“Your question may become their turning point.”
    See above – my reactions for a few decades have made creationists turn around and got outta here. But hey, Brawny Brian is welcome to cross the big pond first and the small one next and try me face to face. Assuming that I’ve some time to waste and we’ll see who has the biggest stamina.

  2. “Any Christian can ask thoughtful questions of the challengers.”

    Thoughtful, I am not sure, at least for creationists. But I bet that the trick is to never bother about the answers. Just ask, and ask, and gallop like a Gish…

  3. Michael Fugate

    Like asking someone with a MAGA hat: what do you mean by great? when was the US great? Is the US not great now?

  4. chris schilling

    Brian’s advice to budding debaters is creationist gold: “… we can always ask questions about the words the questioner uses.”

    Is this why the sort of professional debates you see online with apologists quickly devolve into semantic masturbation? The more obfuscationist among them — such as Sye Ten Bruggencate — must have studied with Brian the Master.

    “Does a Bible believer need a bunch of college degrees to answer these claims?”

    Not for JW’s. The ones I’ve met seem to regard tertiary education as satanic. As FrankB can probably attest, JW’S are willing to flail around — up to a point — with nothing but Bible quotes as a lifejacket, in the hopes of maybe a quickie miracle, like converting a crusty godless Dutchman or Antipodean on his very doorstep.

    We keep telling them: “Miracles don’t happen.”

  5. Desnes Diev, you have it. Creationist debating rule #1: “Never listen”.

    I’m absolutely sure that Thomas has received cogent, responsive, reasonable and intellectually satisfactory answers to all his “thoughtful questions”. I’m equally certain that he has never heard or read them.

    FrankB, good catch. The person making the claim is the one who must define it. If you say there is a God or gods, it is for you to say what you mean by “God”. In this case demonstration appears to be intrinsically impossible; but at least you must be able to state the claim. Attempting to displace that burden to the other is simply dishonest.

    The rest of Thomas’s questions are simple enough. What Bible verses demonstrate that this is an evil God? How about any that refer to eternal punishment by fiery torment? In the rubric itself, Luke 16:24-5 for example. Is that not cruel? Is cruelty not evil? Is infinite cruelty not infinitely evil?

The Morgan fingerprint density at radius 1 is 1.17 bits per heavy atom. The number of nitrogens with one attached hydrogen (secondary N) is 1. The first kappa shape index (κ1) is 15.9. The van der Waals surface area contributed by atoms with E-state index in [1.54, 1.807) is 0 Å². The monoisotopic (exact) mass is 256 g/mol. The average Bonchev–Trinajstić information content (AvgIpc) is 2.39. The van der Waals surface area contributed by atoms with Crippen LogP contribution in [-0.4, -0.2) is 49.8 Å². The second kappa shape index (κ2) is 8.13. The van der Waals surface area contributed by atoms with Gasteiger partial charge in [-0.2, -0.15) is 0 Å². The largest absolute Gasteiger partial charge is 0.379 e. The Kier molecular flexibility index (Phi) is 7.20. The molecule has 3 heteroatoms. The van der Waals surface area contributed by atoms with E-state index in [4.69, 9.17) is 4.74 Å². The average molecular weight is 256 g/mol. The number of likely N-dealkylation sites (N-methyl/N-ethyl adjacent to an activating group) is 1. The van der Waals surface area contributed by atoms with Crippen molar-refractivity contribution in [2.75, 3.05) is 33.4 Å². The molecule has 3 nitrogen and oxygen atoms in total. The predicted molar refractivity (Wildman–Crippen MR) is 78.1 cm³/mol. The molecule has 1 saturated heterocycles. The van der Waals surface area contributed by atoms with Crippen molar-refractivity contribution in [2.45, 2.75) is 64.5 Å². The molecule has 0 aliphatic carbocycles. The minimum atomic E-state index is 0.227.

But of course to answer at all is allowing Thomas to beg the question. To assume that scripture declares the nature of God, is to assume God in the first place. A better answer is, “I don’t recognise scriptural authority. Ask me what I observe in nature that inclines me to the belief that IF there were a God or gods, He or they in sum are either evil or at best indifferent.”

    How do I know what evil is? How do I know that cruelty is evil? I know Thomas’s answer to that question, (and it immediately scotches any attempt on his part to argue that we don’t know what evil is) but what is my own? I answer that I am a social animal. What affects other people affects me. What improves their chances of life and happiness improves mine, pretty generally, but with exceptions. It should hardly be surprising that pretty generally, but with exceptions, human societies form a consensus on what is good and evil, and they communicate that consensus to their members, of which I am one.

    What scientific experiments demonstrate evolution? How about Richard Lenski’s series of experiments demonstrating change in allele by random natural acquisition of favourable new characters in e coli, and their consequent selection and rapid take-up?

    Deep time? Survey work does that. The movement of the continents has been measured. Not inferred. Measured. So has the uplift and erosion of mountains, the accumulation of seabed sediment, and of river deltas, the rates of subduction and faulting of strata. Evidence for deep time is everywhere the observer of nature cares to look, as the first generation of systematic geologists realised, and were impelled by their intellectual honesty to accept.

    I suppose it is evidence of my own state of mind that I am actually most interested in Thomas’s supposedly devastating, “Why would a bad God sacrifice His own Son for sinners like me?” The obvious answer is, “Why would a God need to?” What, God can’t forgive sin without the bloody, agonised sacrifice of an innocent? Can’t? What else can’t He do? Is there some rule that He has to obey, whether He likes it or not? But… but… He’s God, isn’t He?